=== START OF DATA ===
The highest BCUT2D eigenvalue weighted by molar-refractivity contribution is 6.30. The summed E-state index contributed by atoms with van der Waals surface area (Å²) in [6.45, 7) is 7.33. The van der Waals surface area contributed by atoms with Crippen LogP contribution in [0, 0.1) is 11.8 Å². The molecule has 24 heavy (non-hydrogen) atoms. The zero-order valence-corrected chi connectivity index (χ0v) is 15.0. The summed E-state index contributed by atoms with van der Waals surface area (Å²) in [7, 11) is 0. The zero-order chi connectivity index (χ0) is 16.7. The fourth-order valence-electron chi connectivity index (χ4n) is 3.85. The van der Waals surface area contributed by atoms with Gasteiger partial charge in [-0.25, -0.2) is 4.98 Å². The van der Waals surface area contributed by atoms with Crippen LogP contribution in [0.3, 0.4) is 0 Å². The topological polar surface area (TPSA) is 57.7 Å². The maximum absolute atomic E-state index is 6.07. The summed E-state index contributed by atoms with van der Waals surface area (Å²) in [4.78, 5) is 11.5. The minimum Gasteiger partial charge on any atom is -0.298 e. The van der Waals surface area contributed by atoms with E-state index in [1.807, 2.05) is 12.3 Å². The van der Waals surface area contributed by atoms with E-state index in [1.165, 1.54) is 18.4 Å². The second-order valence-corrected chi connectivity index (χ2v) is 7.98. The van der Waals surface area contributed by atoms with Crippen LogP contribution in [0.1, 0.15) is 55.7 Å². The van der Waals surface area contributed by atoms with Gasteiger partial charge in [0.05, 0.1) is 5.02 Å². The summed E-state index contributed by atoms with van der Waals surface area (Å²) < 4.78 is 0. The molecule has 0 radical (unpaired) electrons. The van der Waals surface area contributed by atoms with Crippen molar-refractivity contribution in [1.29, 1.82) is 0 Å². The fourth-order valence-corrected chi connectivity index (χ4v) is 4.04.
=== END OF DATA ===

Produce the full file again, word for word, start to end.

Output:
The highest BCUT2D eigenvalue weighted by molar-refractivity contribution is 6.30. The summed E-state index contributed by atoms with van der Waals surface area (Å²) in [6.45, 7) is 7.33. The van der Waals surface area contributed by atoms with Crippen LogP contribution in [0, 0.1) is 11.8 Å². The molecule has 24 heavy (non-hydrogen) atoms. The zero-order valence-corrected chi connectivity index (χ0v) is 15.0. The summed E-state index contributed by atoms with van der Waals surface area (Å²) in [7, 11) is 0. The zero-order chi connectivity index (χ0) is 16.7. The fourth-order valence-electron chi connectivity index (χ4n) is 3.85. The van der Waals surface area contributed by atoms with Gasteiger partial charge in [-0.25, -0.2) is 4.98 Å². The van der Waals surface area contributed by atoms with Crippen LogP contribution in [0.3, 0.4) is 0 Å². The topological polar surface area (TPSA) is 57.7 Å². The maximum absolute atomic E-state index is 6.07. The summed E-state index contributed by atoms with van der Waals surface area (Å²) in [4.78, 5) is 11.5. The minimum Gasteiger partial charge on any atom is -0.298 e. The van der Waals surface area contributed by atoms with E-state index in [1.807, 2.05) is 12.3 Å². The van der Waals surface area contributed by atoms with E-state index in [1.165, 1.54) is 18.4 Å². The second-order valence-corrected chi connectivity index (χ2v) is 7.98. The van der Waals surface area contributed by atoms with Crippen LogP contribution in [0.1, 0.15) is 55.7 Å². The van der Waals surface area contributed by atoms with Gasteiger partial charge in [0.05, 0.1) is 5.02 Å². The summed E-state index contributed by atoms with van der Waals surface area (Å²) < 4.78 is 0. The molecule has 0 radical (unpaired) electrons. The van der Waals surface area contributed by atoms with Crippen molar-refractivity contribution in [1.29, 1.82) is 0 Å². The fourth-order valence-corrected chi connectivity index (χ4v) is 4.04.